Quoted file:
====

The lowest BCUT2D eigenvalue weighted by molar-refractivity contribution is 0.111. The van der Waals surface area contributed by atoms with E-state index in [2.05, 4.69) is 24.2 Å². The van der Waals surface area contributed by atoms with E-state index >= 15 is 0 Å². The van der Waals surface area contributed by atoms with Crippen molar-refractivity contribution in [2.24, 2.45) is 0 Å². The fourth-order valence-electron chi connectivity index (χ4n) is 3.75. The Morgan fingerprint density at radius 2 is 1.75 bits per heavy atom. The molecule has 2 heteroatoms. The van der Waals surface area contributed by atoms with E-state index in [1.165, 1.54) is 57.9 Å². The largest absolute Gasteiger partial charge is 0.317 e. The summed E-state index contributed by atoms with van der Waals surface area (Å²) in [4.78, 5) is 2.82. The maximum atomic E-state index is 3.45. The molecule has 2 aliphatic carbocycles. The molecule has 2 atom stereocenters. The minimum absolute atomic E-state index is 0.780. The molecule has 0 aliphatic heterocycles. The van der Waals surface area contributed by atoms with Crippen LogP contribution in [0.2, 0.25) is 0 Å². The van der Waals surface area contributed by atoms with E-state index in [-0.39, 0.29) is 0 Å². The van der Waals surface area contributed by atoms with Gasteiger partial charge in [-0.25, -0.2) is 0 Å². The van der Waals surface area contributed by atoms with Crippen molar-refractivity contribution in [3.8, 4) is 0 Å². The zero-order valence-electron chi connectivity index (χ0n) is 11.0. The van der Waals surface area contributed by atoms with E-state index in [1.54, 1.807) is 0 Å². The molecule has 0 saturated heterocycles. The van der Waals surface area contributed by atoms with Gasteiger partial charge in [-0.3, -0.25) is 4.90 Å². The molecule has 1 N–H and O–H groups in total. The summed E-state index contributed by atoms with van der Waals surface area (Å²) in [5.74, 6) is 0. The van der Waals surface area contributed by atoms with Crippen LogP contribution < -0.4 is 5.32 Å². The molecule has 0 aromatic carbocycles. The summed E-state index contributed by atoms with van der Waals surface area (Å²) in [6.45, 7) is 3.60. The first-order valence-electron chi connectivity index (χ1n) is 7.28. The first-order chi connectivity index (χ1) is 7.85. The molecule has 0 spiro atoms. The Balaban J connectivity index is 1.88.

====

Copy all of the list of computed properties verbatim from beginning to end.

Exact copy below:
The lowest BCUT2D eigenvalue weighted by molar-refractivity contribution is 0.111. The van der Waals surface area contributed by atoms with E-state index in [2.05, 4.69) is 24.2 Å². The van der Waals surface area contributed by atoms with E-state index >= 15 is 0 Å². The van der Waals surface area contributed by atoms with Crippen molar-refractivity contribution in [2.24, 2.45) is 0 Å². The fourth-order valence-electron chi connectivity index (χ4n) is 3.75. The Morgan fingerprint density at radius 2 is 1.75 bits per heavy atom. The molecule has 2 heteroatoms. The van der Waals surface area contributed by atoms with E-state index in [1.165, 1.54) is 57.9 Å². The largest absolute Gasteiger partial charge is 0.317 e. The summed E-state index contributed by atoms with van der Waals surface area (Å²) in [4.78, 5) is 2.82. The maximum atomic E-state index is 3.45. The molecule has 2 aliphatic carbocycles. The molecule has 2 atom stereocenters. The minimum absolute atomic E-state index is 0.780. The molecule has 0 aliphatic heterocycles. The van der Waals surface area contributed by atoms with Crippen LogP contribution in [0.2, 0.25) is 0 Å². The van der Waals surface area contributed by atoms with E-state index in [-0.39, 0.29) is 0 Å². The van der Waals surface area contributed by atoms with Gasteiger partial charge in [-0.25, -0.2) is 0 Å². The van der Waals surface area contributed by atoms with Crippen molar-refractivity contribution in [3.8, 4) is 0 Å². The zero-order valence-electron chi connectivity index (χ0n) is 11.0. The van der Waals surface area contributed by atoms with E-state index in [1.54, 1.807) is 0 Å². The molecule has 0 saturated heterocycles. The van der Waals surface area contributed by atoms with Gasteiger partial charge in [-0.3, -0.25) is 4.90 Å². The molecule has 1 N–H and O–H groups in total. The summed E-state index contributed by atoms with van der Waals surface area (Å²) in [5.74, 6) is 0. The van der Waals surface area contributed by atoms with Crippen LogP contribution < -0.4 is 5.32 Å². The molecule has 0 aromatic carbocycles. The summed E-state index contributed by atoms with van der Waals surface area (Å²) in [6.45, 7) is 3.60. The first-order valence-electron chi connectivity index (χ1n) is 7.28. The first-order chi connectivity index (χ1) is 7.85. The molecule has 0 spiro atoms. The Balaban J connectivity index is 1.88.